Southeastern increases stake in Ferrovial

Southeastern Asset Management, which played a prominent role in ACS’ takeover of Hochtief earlier this year, has acquired an additional 2% of Ferrovial, making it the company’s second-largest shareholder.

US fund manager Southeastern Asset Management has bought an additional 2 percent of Spanish infrastructure group Ferrovial, taking its stake in the developer to 5.01 percent, according to a filing with the Spanish competition authority.

Southeastern is Ferrovial’s second-largest shareholder, owning 36.76 million shares in the developer – a stake which has a market value of just over €303 million. The family of Ferrovial chairman Rafael del Pino, which owns 45.57 percent of the Spanish developer, is the company’s largest shareholder.

Ferrovial swung back to profit during the first half of the year, recording €312 million of profits up from €164 million of losses during the first half of 2010. The company’s return to black was largely due to asset sales, especially the divestment of Swiss airport ground handling company Swissport for €695 million. However, earnings before interest, tax, depreciation and amortisation (EBITDA) fell 14.1 percent to €1.01 billion compared with the first half of 2010.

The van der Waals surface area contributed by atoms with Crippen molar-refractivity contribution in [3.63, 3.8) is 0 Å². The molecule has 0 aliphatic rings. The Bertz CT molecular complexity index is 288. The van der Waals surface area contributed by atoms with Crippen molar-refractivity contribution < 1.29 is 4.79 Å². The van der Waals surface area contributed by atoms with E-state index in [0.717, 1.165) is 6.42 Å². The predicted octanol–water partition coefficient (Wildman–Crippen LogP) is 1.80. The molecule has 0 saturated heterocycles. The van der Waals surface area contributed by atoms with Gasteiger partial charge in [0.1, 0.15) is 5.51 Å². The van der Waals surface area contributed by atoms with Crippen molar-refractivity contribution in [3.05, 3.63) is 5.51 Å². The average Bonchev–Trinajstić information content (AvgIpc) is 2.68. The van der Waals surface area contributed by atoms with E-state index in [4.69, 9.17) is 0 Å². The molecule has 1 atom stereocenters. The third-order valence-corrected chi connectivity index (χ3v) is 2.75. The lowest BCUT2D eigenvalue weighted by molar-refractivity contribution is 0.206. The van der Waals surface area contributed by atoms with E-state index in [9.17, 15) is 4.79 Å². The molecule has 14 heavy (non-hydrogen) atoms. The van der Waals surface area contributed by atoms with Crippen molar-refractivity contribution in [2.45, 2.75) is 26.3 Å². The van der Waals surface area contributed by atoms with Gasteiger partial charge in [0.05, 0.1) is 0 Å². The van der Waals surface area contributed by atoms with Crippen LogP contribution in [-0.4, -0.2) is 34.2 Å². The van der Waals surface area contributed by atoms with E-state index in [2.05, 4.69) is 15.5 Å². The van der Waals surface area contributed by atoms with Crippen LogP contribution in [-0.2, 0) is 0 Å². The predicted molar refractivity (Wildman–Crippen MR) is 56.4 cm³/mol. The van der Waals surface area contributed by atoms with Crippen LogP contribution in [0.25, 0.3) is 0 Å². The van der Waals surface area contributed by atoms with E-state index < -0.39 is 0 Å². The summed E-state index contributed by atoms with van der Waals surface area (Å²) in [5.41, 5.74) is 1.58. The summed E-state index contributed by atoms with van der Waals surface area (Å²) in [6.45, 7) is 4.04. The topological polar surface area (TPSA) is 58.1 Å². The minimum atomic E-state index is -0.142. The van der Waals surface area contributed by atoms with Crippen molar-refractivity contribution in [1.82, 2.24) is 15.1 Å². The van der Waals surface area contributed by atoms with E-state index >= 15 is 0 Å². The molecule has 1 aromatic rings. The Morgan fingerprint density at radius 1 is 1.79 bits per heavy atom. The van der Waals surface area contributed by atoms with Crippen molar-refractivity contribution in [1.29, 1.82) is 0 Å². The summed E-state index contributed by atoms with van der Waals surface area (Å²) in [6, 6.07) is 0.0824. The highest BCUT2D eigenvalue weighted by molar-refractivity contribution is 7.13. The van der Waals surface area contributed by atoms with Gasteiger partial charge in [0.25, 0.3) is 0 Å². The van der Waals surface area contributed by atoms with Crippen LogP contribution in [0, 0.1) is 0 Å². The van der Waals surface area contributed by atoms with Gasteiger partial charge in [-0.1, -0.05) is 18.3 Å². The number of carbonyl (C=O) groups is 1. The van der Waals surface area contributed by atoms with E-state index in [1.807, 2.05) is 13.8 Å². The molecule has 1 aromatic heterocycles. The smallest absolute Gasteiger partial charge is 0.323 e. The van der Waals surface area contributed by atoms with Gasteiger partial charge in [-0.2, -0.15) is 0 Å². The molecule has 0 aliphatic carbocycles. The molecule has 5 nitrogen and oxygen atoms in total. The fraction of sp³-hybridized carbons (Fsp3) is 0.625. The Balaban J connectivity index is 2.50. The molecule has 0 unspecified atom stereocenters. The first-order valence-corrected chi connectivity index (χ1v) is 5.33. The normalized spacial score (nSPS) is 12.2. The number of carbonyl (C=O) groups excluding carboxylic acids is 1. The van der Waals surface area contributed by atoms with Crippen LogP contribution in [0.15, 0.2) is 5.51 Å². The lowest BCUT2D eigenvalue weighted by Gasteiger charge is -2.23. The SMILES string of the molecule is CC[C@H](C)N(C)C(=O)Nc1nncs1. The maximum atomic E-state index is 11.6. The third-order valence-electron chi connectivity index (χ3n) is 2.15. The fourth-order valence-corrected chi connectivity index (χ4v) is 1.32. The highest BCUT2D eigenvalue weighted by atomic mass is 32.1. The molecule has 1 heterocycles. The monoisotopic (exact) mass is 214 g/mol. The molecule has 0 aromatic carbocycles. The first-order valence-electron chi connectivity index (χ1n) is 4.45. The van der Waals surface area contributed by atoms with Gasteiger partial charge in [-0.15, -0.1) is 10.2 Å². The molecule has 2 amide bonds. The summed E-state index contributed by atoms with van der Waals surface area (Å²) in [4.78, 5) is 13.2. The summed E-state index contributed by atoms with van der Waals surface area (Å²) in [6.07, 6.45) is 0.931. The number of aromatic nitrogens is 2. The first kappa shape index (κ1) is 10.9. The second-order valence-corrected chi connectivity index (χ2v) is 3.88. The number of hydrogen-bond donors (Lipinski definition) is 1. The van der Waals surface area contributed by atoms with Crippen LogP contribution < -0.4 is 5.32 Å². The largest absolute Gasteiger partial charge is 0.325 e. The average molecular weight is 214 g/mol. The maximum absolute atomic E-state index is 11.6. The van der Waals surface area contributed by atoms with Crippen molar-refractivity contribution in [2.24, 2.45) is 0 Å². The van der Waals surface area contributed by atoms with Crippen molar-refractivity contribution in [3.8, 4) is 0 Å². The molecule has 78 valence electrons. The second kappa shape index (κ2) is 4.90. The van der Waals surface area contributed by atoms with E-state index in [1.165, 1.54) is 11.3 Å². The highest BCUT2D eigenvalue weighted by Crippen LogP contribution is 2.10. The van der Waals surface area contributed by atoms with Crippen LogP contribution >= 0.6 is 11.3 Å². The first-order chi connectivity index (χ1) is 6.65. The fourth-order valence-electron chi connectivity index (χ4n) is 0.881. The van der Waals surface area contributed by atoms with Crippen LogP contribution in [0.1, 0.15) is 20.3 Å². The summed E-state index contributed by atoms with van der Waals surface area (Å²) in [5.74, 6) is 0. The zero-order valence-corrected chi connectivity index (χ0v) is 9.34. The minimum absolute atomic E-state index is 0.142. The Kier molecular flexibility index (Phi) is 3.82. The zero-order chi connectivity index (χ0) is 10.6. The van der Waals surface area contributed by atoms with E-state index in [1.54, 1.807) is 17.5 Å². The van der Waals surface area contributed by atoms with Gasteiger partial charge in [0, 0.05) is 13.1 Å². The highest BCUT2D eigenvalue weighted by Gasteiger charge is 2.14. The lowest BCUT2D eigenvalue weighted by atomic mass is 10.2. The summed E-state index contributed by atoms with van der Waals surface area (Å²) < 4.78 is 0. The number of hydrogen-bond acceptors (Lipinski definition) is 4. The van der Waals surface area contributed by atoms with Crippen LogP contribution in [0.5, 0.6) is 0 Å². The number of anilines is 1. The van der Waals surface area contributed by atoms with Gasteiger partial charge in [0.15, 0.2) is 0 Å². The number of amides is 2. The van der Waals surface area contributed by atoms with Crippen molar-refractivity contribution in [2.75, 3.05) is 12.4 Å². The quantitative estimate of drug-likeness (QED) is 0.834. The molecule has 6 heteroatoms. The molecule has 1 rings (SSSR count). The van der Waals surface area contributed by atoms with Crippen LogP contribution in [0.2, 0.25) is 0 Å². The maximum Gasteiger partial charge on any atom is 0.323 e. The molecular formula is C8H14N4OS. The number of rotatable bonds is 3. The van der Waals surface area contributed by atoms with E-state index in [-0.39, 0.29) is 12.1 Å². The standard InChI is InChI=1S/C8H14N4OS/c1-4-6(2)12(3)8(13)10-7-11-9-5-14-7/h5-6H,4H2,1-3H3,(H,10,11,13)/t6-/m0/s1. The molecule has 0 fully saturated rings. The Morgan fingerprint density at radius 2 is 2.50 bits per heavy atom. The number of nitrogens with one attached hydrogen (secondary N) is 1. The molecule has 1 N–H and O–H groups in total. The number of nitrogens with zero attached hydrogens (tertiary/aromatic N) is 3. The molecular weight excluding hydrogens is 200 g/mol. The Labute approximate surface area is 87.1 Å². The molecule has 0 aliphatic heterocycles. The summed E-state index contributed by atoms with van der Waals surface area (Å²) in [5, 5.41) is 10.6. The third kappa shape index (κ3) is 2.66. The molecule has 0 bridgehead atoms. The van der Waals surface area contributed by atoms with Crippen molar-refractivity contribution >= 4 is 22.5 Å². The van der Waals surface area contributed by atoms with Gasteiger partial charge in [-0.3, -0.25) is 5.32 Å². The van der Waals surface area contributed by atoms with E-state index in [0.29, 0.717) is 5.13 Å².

Southeastern hit the headlines earlier this year in connection with another large Spanish developer, ACS. It played a key role in helping the latter take over German infrastructure group Hochtief. The US fund manager, which at one point owned close to 5 percent of Hochtief, was angered by the German company’s decision to sell a 9.1 percent stake in the company to an investment vehicle of the Qatar government at a price it termed a “give away”.

At the time, some pundits saw Hochtief’s share sale to Qatar, conducted through a capital increase, as a move to hinder ACS’ takeover, since it had the effect of diluting the Spanish developer’s stake in the German company.

Whether or not this was Hochtief’s primary motive, the sale prompted Southeastern to commit to divest roughly half of its shareholding in Hochtief to ACS, giving a decisive boost to ACS’ objective of crossing a 30 percent shareholding in Hochtief. Under German law, ACS was allowed to pursue a controlling stake in Hochtief on the open market once it acquired 30 percent of Hochtief. 

Southeastern’s role in the takeover was so prominent that German financial watchdog BaFin investigated the US fund manager’s role in the takeover process, eventually ruling out that ACS and Southeastern had acted in concert. ACS now owns 50.16 percent of Hochtief.